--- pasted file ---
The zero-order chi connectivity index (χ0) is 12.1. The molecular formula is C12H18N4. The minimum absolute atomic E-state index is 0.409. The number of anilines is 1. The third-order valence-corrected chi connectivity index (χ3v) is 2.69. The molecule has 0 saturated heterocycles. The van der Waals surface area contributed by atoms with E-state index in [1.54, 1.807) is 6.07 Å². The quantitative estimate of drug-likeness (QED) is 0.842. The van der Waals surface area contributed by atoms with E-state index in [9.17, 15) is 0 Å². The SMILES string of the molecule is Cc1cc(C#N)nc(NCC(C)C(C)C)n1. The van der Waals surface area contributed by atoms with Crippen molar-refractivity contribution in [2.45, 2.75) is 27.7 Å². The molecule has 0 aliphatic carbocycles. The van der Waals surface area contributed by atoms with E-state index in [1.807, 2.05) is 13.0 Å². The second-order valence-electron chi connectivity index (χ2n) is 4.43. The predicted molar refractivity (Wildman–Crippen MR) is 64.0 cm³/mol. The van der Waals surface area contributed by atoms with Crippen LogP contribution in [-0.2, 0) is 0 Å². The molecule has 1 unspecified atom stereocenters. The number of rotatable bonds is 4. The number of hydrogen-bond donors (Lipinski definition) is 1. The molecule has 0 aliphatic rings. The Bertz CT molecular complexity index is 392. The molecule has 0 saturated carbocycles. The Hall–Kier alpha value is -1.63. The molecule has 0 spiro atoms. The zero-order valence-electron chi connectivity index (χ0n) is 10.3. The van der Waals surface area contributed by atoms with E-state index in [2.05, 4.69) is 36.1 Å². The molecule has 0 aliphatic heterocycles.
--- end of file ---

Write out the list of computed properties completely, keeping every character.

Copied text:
The zero-order chi connectivity index (χ0) is 12.1. The molecular formula is C12H18N4. The minimum absolute atomic E-state index is 0.409. The number of anilines is 1. The third-order valence-corrected chi connectivity index (χ3v) is 2.69. The molecule has 0 saturated heterocycles. The van der Waals surface area contributed by atoms with E-state index in [1.54, 1.807) is 6.07 Å². The quantitative estimate of drug-likeness (QED) is 0.842. The van der Waals surface area contributed by atoms with E-state index in [9.17, 15) is 0 Å². The SMILES string of the molecule is Cc1cc(C#N)nc(NCC(C)C(C)C)n1. The van der Waals surface area contributed by atoms with Crippen molar-refractivity contribution in [2.45, 2.75) is 27.7 Å². The molecule has 0 aliphatic carbocycles. The van der Waals surface area contributed by atoms with E-state index in [1.807, 2.05) is 13.0 Å². The second-order valence-electron chi connectivity index (χ2n) is 4.43. The predicted molar refractivity (Wildman–Crippen MR) is 64.0 cm³/mol. The van der Waals surface area contributed by atoms with Crippen LogP contribution in [-0.2, 0) is 0 Å². The molecule has 1 unspecified atom stereocenters. The number of rotatable bonds is 4. The number of hydrogen-bond donors (Lipinski definition) is 1. The molecule has 0 aliphatic rings. The Bertz CT molecular complexity index is 392. The molecule has 0 saturated carbocycles. The Hall–Kier alpha value is -1.63. The molecule has 0 spiro atoms. The zero-order valence-electron chi connectivity index (χ0n) is 10.3. The van der Waals surface area contributed by atoms with E-state index in [2.05, 4.69) is 36.1 Å². The molecule has 0 aliphatic heterocycles.